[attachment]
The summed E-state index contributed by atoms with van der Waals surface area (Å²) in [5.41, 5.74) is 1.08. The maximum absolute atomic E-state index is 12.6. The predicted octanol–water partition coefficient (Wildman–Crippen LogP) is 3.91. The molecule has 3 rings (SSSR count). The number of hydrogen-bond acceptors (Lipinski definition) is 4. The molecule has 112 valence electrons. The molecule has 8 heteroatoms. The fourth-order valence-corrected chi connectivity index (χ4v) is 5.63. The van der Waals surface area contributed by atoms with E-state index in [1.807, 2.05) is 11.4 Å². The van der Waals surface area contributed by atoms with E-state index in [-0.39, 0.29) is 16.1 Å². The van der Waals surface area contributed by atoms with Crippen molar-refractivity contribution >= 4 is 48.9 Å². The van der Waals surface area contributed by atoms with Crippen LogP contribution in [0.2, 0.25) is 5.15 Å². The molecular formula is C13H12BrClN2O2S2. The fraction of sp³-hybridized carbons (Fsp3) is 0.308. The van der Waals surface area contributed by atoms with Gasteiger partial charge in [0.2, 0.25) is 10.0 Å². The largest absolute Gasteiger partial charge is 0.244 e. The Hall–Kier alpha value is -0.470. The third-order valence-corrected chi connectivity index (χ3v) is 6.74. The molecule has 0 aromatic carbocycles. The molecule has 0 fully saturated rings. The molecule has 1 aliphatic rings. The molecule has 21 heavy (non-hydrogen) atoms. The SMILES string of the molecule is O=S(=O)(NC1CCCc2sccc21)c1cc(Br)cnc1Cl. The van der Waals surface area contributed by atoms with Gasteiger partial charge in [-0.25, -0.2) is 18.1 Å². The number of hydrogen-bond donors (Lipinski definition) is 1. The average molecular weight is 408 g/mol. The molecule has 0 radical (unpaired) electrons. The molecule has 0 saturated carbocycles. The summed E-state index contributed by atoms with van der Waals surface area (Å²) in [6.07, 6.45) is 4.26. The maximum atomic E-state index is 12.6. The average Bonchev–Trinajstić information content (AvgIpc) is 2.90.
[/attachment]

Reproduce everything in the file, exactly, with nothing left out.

The summed E-state index contributed by atoms with van der Waals surface area (Å²) in [5.41, 5.74) is 1.08. The maximum absolute atomic E-state index is 12.6. The predicted octanol–water partition coefficient (Wildman–Crippen LogP) is 3.91. The molecule has 3 rings (SSSR count). The number of hydrogen-bond acceptors (Lipinski definition) is 4. The molecule has 112 valence electrons. The molecule has 8 heteroatoms. The fourth-order valence-corrected chi connectivity index (χ4v) is 5.63. The van der Waals surface area contributed by atoms with E-state index in [1.807, 2.05) is 11.4 Å². The van der Waals surface area contributed by atoms with E-state index in [-0.39, 0.29) is 16.1 Å². The van der Waals surface area contributed by atoms with Crippen molar-refractivity contribution >= 4 is 48.9 Å². The van der Waals surface area contributed by atoms with Crippen LogP contribution in [0.2, 0.25) is 5.15 Å². The molecular formula is C13H12BrClN2O2S2. The fraction of sp³-hybridized carbons (Fsp3) is 0.308. The van der Waals surface area contributed by atoms with Gasteiger partial charge in [0.2, 0.25) is 10.0 Å². The largest absolute Gasteiger partial charge is 0.244 e. The Hall–Kier alpha value is -0.470. The third-order valence-corrected chi connectivity index (χ3v) is 6.74. The molecule has 0 aromatic carbocycles. The molecule has 0 fully saturated rings. The molecule has 1 aliphatic rings. The molecule has 21 heavy (non-hydrogen) atoms. The SMILES string of the molecule is O=S(=O)(NC1CCCc2sccc21)c1cc(Br)cnc1Cl. The van der Waals surface area contributed by atoms with Gasteiger partial charge in [-0.25, -0.2) is 18.1 Å². The number of hydrogen-bond donors (Lipinski definition) is 1. The average molecular weight is 408 g/mol. The molecule has 0 radical (unpaired) electrons. The molecule has 0 saturated carbocycles. The summed E-state index contributed by atoms with van der Waals surface area (Å²) in [6.07, 6.45) is 4.26. The maximum atomic E-state index is 12.6. The average Bonchev–Trinajstić information content (AvgIpc) is 2.90.